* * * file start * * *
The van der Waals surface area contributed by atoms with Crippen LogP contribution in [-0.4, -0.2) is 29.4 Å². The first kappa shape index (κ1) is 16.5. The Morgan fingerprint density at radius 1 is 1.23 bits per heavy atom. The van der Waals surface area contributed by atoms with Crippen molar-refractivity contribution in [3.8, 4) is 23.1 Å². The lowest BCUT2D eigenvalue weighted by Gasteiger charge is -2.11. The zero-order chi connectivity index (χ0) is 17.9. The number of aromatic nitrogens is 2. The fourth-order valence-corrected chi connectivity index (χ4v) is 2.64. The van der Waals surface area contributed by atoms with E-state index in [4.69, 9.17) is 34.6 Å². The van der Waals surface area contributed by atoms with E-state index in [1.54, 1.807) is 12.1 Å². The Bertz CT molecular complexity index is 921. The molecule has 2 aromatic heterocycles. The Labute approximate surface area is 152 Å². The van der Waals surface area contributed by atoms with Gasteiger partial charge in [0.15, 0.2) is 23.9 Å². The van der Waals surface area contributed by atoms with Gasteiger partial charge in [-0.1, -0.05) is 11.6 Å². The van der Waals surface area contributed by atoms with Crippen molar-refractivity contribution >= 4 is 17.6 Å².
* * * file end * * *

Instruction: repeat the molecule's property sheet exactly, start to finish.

The van der Waals surface area contributed by atoms with Crippen LogP contribution in [-0.4, -0.2) is 29.4 Å². The first kappa shape index (κ1) is 16.5. The Morgan fingerprint density at radius 1 is 1.23 bits per heavy atom. The van der Waals surface area contributed by atoms with Crippen molar-refractivity contribution in [3.8, 4) is 23.1 Å². The lowest BCUT2D eigenvalue weighted by Gasteiger charge is -2.11. The zero-order chi connectivity index (χ0) is 17.9. The number of aromatic nitrogens is 2. The fourth-order valence-corrected chi connectivity index (χ4v) is 2.64. The van der Waals surface area contributed by atoms with E-state index in [4.69, 9.17) is 34.6 Å². The van der Waals surface area contributed by atoms with E-state index in [1.54, 1.807) is 12.1 Å². The Bertz CT molecular complexity index is 921. The molecule has 2 aromatic heterocycles. The Labute approximate surface area is 152 Å². The van der Waals surface area contributed by atoms with Gasteiger partial charge in [0.15, 0.2) is 23.9 Å². The van der Waals surface area contributed by atoms with Gasteiger partial charge in [-0.1, -0.05) is 11.6 Å². The van der Waals surface area contributed by atoms with Crippen molar-refractivity contribution >= 4 is 17.6 Å².